This album has so many shortcomings, it’s hard to know where to begin listing them.
There is the congealed, harsh, airless recorded sound.
There is the mind-numbing metric monotony created by drummer Ray Brinker and percussionist Munyungo Jackson.
There is all the artificial silliness emanating from leader Mitchel Forman’s various electronic keyboard devices: synthesized sound carpets, bird calls, programmed beats, burps, squeals. This music is so vacuous and inorganic, even Forman’s acoustic piano sounds computer-generated.
There is the trivialization of material from sources like Herbie Hancock and Wayne Shorter and Keith Jarrett, either through brash heavy-handedness or soft, saccharine simplification.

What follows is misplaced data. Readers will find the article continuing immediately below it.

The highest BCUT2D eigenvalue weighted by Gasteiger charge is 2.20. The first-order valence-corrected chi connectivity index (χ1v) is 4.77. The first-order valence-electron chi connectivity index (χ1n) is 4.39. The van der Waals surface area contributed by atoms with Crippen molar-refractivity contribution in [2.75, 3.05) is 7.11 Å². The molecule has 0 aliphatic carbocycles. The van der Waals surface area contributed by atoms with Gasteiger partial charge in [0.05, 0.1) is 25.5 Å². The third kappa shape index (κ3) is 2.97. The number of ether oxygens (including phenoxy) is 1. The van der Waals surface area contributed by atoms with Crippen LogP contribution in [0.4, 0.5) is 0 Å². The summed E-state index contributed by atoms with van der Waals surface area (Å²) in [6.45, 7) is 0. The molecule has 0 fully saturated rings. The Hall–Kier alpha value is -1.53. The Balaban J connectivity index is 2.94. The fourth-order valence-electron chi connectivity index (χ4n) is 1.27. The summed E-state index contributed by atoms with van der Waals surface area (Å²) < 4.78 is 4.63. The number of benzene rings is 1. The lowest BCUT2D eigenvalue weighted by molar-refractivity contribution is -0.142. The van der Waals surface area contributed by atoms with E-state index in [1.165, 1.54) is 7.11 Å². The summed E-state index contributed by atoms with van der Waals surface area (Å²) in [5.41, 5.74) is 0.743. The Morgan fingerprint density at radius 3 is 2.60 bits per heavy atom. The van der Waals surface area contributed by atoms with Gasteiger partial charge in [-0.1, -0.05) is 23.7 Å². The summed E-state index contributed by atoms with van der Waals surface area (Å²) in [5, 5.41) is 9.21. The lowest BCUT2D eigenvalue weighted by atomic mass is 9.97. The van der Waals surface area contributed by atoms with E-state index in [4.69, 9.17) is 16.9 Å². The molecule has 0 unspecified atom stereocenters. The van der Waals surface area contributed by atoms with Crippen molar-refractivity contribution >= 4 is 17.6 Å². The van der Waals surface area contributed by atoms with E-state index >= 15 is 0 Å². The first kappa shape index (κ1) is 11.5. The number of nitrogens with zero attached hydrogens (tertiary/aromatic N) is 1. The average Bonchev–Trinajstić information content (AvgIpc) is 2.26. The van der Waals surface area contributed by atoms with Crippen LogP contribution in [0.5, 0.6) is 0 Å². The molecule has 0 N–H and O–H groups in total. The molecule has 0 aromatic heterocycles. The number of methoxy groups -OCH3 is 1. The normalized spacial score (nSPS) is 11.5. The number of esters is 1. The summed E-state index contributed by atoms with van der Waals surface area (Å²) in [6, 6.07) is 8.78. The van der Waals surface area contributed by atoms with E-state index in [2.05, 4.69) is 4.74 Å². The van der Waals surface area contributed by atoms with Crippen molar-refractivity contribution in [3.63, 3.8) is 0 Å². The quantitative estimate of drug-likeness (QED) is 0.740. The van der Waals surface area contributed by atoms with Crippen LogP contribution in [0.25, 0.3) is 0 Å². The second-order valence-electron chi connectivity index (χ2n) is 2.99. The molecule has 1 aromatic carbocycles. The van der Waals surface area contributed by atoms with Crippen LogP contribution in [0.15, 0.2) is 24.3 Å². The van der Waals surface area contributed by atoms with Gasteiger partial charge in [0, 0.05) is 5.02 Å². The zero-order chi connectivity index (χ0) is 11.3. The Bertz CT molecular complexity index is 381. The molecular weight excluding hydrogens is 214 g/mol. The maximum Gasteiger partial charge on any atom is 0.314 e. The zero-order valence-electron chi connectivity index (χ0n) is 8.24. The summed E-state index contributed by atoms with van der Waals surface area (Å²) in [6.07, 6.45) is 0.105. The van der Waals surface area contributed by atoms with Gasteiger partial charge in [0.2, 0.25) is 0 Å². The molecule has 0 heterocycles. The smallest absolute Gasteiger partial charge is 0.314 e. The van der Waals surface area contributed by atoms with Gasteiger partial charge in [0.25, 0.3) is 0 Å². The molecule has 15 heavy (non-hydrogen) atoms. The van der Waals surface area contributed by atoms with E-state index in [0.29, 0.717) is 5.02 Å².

Finally, there are some of the most reductive “jazz” interpretations of Lennon/McCartney on record. The melodic delicacy of “Here, There and Everywhere” is turned stiff and wooden. “Michelle” is diminished to electronic Muzak.
The song that would seem the most vulnerable to sentimentality, “What A Wonderful World,” is the best. Forman takes it solo on acoustic piano and discovers it for himself gradually, in hesitant, thoughtful forays that convey genuine adult feeling. When he clears away all the clutter and plays music, Forman is capable of solid, expressive work.